7. Focus on rate, not length, of stride – Don’t try to lengthen your stride (it’ll happen naturally as you become more fit). Instead, focus on turnover rate—the number of steps you take per minute. “All good runners turn over 180 times a minute, which is about 90 right foot falls per minute,” says Daniels. “But beginners tend to lope along instead of rolling along at around 80.” The slower your turnover, the harder you're hitting the ground upon return, so shuffle—don’t bound.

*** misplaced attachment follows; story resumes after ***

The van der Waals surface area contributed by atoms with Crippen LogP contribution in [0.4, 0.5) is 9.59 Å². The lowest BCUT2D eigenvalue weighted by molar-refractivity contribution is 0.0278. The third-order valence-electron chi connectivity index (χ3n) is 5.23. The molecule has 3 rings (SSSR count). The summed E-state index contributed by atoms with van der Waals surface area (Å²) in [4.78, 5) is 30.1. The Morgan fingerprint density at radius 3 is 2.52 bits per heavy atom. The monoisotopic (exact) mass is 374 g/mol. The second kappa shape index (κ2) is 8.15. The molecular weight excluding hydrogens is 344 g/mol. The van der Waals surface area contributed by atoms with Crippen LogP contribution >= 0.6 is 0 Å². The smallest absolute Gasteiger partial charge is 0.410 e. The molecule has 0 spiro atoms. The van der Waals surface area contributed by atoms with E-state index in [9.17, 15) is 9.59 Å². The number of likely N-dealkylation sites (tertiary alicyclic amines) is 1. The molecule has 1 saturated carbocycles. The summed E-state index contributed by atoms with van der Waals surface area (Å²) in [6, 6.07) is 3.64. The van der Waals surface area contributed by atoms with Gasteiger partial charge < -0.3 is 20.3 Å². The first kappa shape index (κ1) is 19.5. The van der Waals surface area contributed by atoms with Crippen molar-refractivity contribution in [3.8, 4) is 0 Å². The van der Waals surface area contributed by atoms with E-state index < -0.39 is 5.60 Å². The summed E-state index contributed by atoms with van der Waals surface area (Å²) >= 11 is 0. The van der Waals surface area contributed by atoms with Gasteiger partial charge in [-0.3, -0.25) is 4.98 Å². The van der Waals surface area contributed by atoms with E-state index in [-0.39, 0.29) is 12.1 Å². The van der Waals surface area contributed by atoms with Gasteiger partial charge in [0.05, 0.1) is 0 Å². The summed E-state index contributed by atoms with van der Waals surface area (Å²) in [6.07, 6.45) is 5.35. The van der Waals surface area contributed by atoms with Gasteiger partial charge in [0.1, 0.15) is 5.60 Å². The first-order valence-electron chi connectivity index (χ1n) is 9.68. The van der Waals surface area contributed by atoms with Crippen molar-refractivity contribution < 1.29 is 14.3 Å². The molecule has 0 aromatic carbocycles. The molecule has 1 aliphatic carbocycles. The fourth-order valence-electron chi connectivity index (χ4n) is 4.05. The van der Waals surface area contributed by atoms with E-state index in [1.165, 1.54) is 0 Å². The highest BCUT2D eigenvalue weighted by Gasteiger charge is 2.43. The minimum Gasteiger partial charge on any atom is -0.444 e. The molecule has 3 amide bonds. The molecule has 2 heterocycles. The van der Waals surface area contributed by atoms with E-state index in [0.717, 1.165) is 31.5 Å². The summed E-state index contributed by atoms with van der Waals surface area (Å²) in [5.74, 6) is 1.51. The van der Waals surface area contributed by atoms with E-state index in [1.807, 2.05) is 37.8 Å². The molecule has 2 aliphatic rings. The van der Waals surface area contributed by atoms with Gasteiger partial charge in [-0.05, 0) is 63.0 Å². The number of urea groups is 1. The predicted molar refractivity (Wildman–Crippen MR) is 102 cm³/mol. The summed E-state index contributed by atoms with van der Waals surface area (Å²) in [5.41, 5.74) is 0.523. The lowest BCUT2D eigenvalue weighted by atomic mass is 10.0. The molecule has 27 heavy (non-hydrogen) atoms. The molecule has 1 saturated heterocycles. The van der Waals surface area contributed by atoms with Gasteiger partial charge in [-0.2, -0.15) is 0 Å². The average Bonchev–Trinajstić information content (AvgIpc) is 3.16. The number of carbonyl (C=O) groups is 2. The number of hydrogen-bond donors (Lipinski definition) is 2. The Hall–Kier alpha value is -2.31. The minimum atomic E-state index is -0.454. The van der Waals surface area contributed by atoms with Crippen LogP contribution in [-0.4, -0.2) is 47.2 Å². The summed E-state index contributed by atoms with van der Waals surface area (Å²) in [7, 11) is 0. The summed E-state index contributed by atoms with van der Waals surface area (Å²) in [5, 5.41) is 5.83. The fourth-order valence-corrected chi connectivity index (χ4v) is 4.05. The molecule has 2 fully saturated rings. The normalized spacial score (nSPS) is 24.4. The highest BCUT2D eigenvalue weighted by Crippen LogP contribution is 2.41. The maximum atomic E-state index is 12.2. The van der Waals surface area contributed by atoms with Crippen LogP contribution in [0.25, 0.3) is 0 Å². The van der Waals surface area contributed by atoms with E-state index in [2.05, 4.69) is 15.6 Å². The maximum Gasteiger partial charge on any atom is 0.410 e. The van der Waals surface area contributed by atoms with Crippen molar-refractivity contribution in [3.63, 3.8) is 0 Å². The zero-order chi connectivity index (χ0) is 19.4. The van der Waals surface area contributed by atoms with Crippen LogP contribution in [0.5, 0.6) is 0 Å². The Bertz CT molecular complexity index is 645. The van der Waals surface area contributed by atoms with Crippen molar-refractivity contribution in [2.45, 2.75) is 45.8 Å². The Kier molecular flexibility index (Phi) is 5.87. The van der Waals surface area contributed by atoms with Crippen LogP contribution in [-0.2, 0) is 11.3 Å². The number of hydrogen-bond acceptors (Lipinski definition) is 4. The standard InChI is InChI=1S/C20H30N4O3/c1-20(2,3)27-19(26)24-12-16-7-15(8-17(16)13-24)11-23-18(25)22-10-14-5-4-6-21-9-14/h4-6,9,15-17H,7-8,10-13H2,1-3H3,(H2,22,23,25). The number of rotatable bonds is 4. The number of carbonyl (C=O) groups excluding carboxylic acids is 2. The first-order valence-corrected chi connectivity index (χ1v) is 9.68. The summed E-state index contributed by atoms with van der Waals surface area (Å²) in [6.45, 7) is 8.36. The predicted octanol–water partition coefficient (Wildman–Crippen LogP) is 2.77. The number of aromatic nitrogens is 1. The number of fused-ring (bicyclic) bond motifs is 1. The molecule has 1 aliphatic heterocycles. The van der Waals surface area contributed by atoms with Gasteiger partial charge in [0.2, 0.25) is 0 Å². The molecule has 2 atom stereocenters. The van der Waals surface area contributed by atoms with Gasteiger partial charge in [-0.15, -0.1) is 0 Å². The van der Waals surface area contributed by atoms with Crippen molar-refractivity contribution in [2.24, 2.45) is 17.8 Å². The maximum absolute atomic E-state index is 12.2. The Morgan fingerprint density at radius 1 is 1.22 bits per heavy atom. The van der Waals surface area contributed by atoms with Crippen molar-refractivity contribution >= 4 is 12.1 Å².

8. Land Naturally – Forget the forefoot hype. Seventy to 75 percent of mediocre runners land rearfoot or midfoot, which tends to be more comfortable and economical. Running barefoot or training in a minimal shoe? The lack of cushioning promotes forefoot running, which puts more stress on your calf muscles—not ideal if you’re prone to shin splints. Rearfoot striking, on the other hand, can put more stress on the quads and knees.

9. Think big picture – Look towards the long term instead of focusing on just one race. Have a non-time related goal for each run. Try to start slower, run with a partner, breathe through the whole race, or turnover faster. You’ll accomplish your goal and won’t even worry about finish time.